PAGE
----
This victory occurs on the back of an unprecedented decision at the European Court of First Instance in December 2006. The CIF ruled the terror listing of the PMOI in the European Union as illegal and ordered it annulled. However, after more than a year the PMOI still remains on the EU list, an act which is in direct defiance of the CFI ruling. Dick Marty, a Swiss investigator working for the human rights body of the Council of Europe who conducted an investigation into the terror list, in reference to the PMOI case said, “it remains almost impossible, in practice, to be removed from the blacklist — a situation that is illegal and unacceptable.”

The PMOI must now be removed from both terror lists immediately. The PMOI offers a solution which can bring change to Iran, where a flourishing democracy will lead to the spread of democracy throughout the region and an end to Islamic fundamentalism. The PMOI a member group of the National Council of Resistance of Iran has 1,000 female members with women in control of the entire leadership council. In fact the NCRI, of which the PMOI is a member organization, is lead by Mrs. Maryam Rajavi. Rajavi acts as a ray of hope for the people of Iran and the people of the entire region. Through support for Rajavi and her third option advocating democratic change by Iranians for Iranians we can not only avert a further war in the region, but we can finally begin to lay the seeds of democracy for Iran and the wider region.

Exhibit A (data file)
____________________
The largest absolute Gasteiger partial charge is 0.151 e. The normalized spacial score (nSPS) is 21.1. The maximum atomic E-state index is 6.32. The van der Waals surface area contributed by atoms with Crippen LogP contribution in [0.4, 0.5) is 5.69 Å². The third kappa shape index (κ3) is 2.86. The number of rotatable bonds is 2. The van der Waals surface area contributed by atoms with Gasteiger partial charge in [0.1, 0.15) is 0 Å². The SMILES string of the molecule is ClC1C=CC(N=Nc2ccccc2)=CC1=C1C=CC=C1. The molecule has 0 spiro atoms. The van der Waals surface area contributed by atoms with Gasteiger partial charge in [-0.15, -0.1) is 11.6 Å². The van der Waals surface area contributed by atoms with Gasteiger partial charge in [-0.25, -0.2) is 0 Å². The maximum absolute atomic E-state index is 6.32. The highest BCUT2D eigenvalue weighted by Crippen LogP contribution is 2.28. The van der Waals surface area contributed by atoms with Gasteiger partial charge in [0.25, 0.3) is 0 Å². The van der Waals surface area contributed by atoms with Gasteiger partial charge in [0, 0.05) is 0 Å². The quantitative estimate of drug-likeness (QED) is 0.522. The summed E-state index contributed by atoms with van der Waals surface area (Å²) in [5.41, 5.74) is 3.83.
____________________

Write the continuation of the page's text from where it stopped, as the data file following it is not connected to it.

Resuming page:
Baroness Gibson of Market Rasen is a Labour member of Britain’s House of Lords and a member of the British Parliamentary Committee for Iran Freedom. [/spoiler] [spoiler title=”Fundamentalist Octopus”] [/spoiler] [spoiler title=”Targeting Ayatollahs Terror Machine”]
By every measure, last week was a horrendous week for the clerical regime in Tehran. Through a series of encounters and reports, the regime’s outlaw conduct at home, in Iraq and in the Persian Gulf, came under the intense international light again.

President Bush, condemning Tehran rulers of imposing repression and economic hardship at home and seeking “to intimidate its neighbors with ballistic missiles and bellicose rhetoric,” called on the Persian Gulf states to stand against Tehran “before it is too late,” during his visit of the United Arab Emirates.
Gen. David Petraeus told reporters on January 12 that attacks against American forces in Iraq using Explosively Formed Penetrators (EFP) supplied by Tehran had risen “by a factor of two or three” in January.
The most severe blow against the ayatollahs, however, came in the middle of the week on Wednesday when the U.S. Department of Treasury targeted the Qods Force, the heart of Tehran’s terrorism in Iraq and the region, with more sanctions. Qods Force is one of five forces of the Islamic Revolutionary Guards Corp (IRGC).